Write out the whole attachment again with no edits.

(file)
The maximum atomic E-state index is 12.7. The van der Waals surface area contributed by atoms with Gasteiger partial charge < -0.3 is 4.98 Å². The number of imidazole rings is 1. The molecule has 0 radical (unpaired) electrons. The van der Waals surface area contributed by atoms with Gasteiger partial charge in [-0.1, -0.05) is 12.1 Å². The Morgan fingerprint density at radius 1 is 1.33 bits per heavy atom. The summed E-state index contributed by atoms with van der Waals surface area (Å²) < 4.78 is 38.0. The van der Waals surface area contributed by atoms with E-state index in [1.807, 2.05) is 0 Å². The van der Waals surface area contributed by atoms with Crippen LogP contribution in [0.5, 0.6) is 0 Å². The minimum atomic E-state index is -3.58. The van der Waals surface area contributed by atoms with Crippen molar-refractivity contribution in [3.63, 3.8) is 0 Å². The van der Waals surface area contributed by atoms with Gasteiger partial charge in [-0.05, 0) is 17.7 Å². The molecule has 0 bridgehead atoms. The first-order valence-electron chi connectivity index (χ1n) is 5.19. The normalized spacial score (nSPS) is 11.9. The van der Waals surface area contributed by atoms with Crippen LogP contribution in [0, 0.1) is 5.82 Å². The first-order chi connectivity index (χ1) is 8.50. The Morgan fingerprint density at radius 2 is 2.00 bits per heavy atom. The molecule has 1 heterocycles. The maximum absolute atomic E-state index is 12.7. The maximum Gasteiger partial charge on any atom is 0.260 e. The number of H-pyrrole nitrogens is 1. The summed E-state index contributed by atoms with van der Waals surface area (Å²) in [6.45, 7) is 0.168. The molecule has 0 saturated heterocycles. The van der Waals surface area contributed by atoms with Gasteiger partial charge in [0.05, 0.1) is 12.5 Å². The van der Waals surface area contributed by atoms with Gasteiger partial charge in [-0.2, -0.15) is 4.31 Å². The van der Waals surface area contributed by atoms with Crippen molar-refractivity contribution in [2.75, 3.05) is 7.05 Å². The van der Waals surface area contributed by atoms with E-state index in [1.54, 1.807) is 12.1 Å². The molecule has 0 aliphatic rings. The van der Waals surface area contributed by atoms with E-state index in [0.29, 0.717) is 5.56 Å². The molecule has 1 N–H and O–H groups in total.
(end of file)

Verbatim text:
The maximum atomic E-state index is 12.7. The van der Waals surface area contributed by atoms with Gasteiger partial charge < -0.3 is 4.98 Å². The number of imidazole rings is 1. The molecule has 0 radical (unpaired) electrons. The van der Waals surface area contributed by atoms with Gasteiger partial charge in [-0.1, -0.05) is 12.1 Å². The Morgan fingerprint density at radius 1 is 1.33 bits per heavy atom. The summed E-state index contributed by atoms with van der Waals surface area (Å²) < 4.78 is 38.0. The van der Waals surface area contributed by atoms with E-state index in [1.807, 2.05) is 0 Å². The van der Waals surface area contributed by atoms with Crippen LogP contribution in [0.5, 0.6) is 0 Å². The minimum atomic E-state index is -3.58. The van der Waals surface area contributed by atoms with Crippen molar-refractivity contribution in [3.63, 3.8) is 0 Å². The van der Waals surface area contributed by atoms with Gasteiger partial charge in [-0.05, 0) is 17.7 Å². The molecule has 0 bridgehead atoms. The first-order valence-electron chi connectivity index (χ1n) is 5.19. The normalized spacial score (nSPS) is 11.9. The van der Waals surface area contributed by atoms with Crippen LogP contribution in [0, 0.1) is 5.82 Å². The first-order chi connectivity index (χ1) is 8.50. The Morgan fingerprint density at radius 2 is 2.00 bits per heavy atom. The molecule has 1 heterocycles. The maximum absolute atomic E-state index is 12.7. The maximum Gasteiger partial charge on any atom is 0.260 e. The number of H-pyrrole nitrogens is 1. The summed E-state index contributed by atoms with van der Waals surface area (Å²) in [6.45, 7) is 0.168. The molecule has 0 saturated heterocycles. The van der Waals surface area contributed by atoms with Gasteiger partial charge in [0.05, 0.1) is 12.5 Å². The van der Waals surface area contributed by atoms with Gasteiger partial charge in [-0.2, -0.15) is 4.31 Å². The van der Waals surface area contributed by atoms with Crippen molar-refractivity contribution in [2.75, 3.05) is 7.05 Å². The van der Waals surface area contributed by atoms with E-state index in [1.54, 1.807) is 12.1 Å². The molecule has 0 aliphatic rings. The van der Waals surface area contributed by atoms with E-state index in [0.29, 0.717) is 5.56 Å². The molecule has 1 N–H and O–H groups in total.